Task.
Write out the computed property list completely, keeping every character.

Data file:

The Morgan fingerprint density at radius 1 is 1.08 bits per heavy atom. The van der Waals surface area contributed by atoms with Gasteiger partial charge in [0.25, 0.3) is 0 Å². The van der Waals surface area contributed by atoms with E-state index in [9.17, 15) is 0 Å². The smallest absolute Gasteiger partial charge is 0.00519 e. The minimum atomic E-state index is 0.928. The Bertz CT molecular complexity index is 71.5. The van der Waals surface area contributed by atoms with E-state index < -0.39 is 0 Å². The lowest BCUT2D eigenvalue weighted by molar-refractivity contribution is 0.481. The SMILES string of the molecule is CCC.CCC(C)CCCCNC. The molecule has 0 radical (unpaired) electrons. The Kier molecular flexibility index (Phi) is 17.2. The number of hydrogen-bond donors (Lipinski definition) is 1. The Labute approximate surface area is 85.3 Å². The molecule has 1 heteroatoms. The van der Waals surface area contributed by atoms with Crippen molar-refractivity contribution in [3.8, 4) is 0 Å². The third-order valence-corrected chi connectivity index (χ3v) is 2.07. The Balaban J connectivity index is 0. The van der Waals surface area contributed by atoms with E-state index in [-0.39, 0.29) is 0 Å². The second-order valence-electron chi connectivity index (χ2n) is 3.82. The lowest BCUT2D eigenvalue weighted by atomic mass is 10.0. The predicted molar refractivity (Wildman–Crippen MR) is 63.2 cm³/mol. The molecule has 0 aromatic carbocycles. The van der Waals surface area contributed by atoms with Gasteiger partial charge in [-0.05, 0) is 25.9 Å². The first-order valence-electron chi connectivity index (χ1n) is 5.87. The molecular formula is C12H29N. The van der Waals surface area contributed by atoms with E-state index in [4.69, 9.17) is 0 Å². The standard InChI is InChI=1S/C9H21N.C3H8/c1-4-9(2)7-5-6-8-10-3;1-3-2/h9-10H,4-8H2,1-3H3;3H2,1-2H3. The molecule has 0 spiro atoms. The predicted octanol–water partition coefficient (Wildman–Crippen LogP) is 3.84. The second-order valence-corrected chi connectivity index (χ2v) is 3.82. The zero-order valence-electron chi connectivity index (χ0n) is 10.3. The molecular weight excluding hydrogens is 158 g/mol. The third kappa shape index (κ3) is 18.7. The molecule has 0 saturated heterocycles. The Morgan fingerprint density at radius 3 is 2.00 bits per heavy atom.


The Morgan fingerprint density at radius 1 is 1.08 bits per heavy atom. The van der Waals surface area contributed by atoms with Gasteiger partial charge in [0.25, 0.3) is 0 Å². The van der Waals surface area contributed by atoms with E-state index in [9.17, 15) is 0 Å². The smallest absolute Gasteiger partial charge is 0.00519 e. The minimum atomic E-state index is 0.928. The Bertz CT molecular complexity index is 71.5. The van der Waals surface area contributed by atoms with E-state index < -0.39 is 0 Å². The lowest BCUT2D eigenvalue weighted by molar-refractivity contribution is 0.481. The SMILES string of the molecule is CCC.CCC(C)CCCCNC. The molecule has 0 radical (unpaired) electrons. The Kier molecular flexibility index (Phi) is 17.2. The number of hydrogen-bond donors (Lipinski definition) is 1. The Labute approximate surface area is 85.3 Å². The molecule has 1 heteroatoms. The van der Waals surface area contributed by atoms with Crippen molar-refractivity contribution in [3.8, 4) is 0 Å². The third-order valence-corrected chi connectivity index (χ3v) is 2.07. The Balaban J connectivity index is 0. The van der Waals surface area contributed by atoms with E-state index in [-0.39, 0.29) is 0 Å². The second-order valence-electron chi connectivity index (χ2n) is 3.82. The lowest BCUT2D eigenvalue weighted by atomic mass is 10.0. The predicted molar refractivity (Wildman–Crippen MR) is 63.2 cm³/mol. The molecule has 0 aromatic carbocycles. The van der Waals surface area contributed by atoms with Gasteiger partial charge in [-0.05, 0) is 25.9 Å². The first-order valence-electron chi connectivity index (χ1n) is 5.87. The molecular formula is C12H29N. The van der Waals surface area contributed by atoms with E-state index in [4.69, 9.17) is 0 Å². The standard InChI is InChI=1S/C9H21N.C3H8/c1-4-9(2)7-5-6-8-10-3;1-3-2/h9-10H,4-8H2,1-3H3;3H2,1-2H3. The molecule has 0 spiro atoms. The predicted octanol–water partition coefficient (Wildman–Crippen LogP) is 3.84. The second-order valence-corrected chi connectivity index (χ2v) is 3.82. The zero-order valence-electron chi connectivity index (χ0n) is 10.3. The molecular weight excluding hydrogens is 158 g/mol. The third kappa shape index (κ3) is 18.7. The molecule has 0 saturated heterocycles. The Morgan fingerprint density at radius 3 is 2.00 bits per heavy atom.